I queried Senators Burr and Warner on what each would do in response to an attack by President Trump on the IC. Burr’s office did not respond. In his response, Warner said, “I believe that the President’s comments disparaging and denigrating the intelligence community have affected the morale of these dedicated men and women, and that those attitudes will have a real impact on recruitment and retention of talented individuals willing to serve their country.” Warner added that he wishes that the president would show “trust and respect for the intelligence community, because they do a good job for us, and we have to have their backs.”

CIA Director Mike Pompeo and Director of National Intelligence Dan Coats are new in their jobs and untested in their commitment to the IC, and Secretary of State Rex Tillerson has so far displayed little commitment to defending the agency he runs. Pompeo’s active participation in the prolonged Benghazi inquisition in his previous role as a member of Congress furthermore has raised questions in the minds of many intelligence professionals.

This leaves the news media. Print and broadcast media did not distinguish themselves during the McCarthy years. They dwelt on the sensational, and failed to investigate the Wisconsin senator’s claimed lists of communists in government and the entertainment sector. McCarthy, moreover, was masterful in manipulating the media, much as Donald Trump has shown himself today. But the elevation of investigative reporting since Watergate and the proliferation of news organizations in the digital era enhance the fourth estate’s ability to hold politicians accountable. Major publications have been adding investigative reporters to their staffs and the range of news organizations burrowing into Trump’s past activities in business and government is impressive. What the press lacks in subpoena power, it compensates in doggedness in pursuit of the truth.

A key mentor of Donald Trump as a young, budding New York real estate mogul — as it happens — was Senator Joe McCarthy’s right-hand man, lawyer Roy Cohn, an unprincipled attack dog and relentless self-promoter, whose egregious violations of legal ethics got him disbarred shortly before his death in 1986. Cohn reportedly counseled Trump, “Never apologize, never back down, never admit you were wrong, and use every means possible toward achieving your ends.” This has proven to be Donald Trump’s creed. Such tactics may prove successful in the short run, but usually result in failure in the longer term.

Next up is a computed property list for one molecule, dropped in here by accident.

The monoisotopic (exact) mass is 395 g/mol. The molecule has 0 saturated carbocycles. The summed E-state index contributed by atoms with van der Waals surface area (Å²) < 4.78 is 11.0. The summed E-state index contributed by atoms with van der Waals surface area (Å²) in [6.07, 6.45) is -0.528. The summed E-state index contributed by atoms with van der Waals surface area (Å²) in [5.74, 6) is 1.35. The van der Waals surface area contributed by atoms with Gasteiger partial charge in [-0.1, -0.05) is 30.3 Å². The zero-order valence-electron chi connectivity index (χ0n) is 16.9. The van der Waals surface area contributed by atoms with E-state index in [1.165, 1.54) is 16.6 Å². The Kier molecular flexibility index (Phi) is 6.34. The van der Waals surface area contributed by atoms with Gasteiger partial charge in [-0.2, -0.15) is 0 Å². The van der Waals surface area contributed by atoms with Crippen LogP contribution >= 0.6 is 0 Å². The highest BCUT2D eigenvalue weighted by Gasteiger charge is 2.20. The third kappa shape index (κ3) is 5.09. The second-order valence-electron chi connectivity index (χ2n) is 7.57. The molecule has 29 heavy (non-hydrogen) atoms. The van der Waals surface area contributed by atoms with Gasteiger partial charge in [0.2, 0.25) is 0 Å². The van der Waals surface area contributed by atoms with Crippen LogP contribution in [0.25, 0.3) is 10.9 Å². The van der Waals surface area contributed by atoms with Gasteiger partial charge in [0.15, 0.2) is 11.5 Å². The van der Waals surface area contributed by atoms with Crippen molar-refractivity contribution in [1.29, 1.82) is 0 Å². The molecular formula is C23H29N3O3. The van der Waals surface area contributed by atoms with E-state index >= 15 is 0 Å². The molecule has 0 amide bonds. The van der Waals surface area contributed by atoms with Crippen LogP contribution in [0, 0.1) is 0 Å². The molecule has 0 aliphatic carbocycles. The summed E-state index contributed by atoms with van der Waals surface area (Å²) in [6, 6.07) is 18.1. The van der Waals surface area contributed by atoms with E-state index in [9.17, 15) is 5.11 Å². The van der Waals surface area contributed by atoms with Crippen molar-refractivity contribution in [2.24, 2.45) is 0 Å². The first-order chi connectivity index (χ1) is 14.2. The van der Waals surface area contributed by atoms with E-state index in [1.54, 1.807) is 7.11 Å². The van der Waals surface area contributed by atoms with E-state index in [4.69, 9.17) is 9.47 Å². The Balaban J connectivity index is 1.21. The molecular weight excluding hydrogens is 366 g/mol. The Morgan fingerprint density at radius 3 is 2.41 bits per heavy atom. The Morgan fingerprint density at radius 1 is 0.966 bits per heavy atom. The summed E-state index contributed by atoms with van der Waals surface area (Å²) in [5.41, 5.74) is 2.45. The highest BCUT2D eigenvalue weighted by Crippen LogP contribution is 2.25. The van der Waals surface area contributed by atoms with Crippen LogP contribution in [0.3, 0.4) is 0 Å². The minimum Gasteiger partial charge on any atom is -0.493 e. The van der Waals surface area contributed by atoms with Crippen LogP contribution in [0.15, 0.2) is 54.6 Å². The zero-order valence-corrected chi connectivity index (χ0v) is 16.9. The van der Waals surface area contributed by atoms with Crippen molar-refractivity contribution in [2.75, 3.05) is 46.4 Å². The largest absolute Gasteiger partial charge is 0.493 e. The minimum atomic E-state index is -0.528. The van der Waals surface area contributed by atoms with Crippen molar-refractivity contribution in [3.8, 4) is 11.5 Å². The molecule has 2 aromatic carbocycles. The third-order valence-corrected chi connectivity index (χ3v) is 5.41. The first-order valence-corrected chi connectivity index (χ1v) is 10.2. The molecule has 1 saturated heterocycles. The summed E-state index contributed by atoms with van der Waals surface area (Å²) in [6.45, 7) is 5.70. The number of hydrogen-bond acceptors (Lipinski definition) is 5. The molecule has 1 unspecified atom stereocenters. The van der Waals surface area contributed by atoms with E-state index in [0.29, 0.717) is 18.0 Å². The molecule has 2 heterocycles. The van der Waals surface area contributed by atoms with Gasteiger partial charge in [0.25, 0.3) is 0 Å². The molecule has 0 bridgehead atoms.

The mission of our intelligence agencies is to protect the United States from its enemies. They constitute one leg in our military-diplomatic-intelligence national security apparatus. The patriotic and apolitical professionals who collect the secrets and fight the shadow wars to keep this country safe deserve our respect and support, especially as our political leadership fails us.

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Peter Greene Reviews Performance of DeVos as “Mom with an Axe”

Peter Greene watched the first full performance of Betsy DeVos playing the role of Secretary of Education and characterizes her “mom with an axe.”

The first thing he notices is the DeVos Look, which he calls “church lady smirk….like it amuses her to imagine that all those Lessers are just having fits that she is this amazing. It is the look for which ‘supercilious’ was coined, and it’s not a good look on anyone, let alone a starched white heiress. Her Trump-approved minder should really help her with that.”

She pushes the idea that while other people believe in institutions and buildings, she believes in children! Got that, you building-huggers? Anyone who disagrees with her is promoting adult concerns, while she on the other hand, cares for children, in her selfless way. If only everyone chooses, without any regulation or oversight, everything will turn out for the best. It worked for her.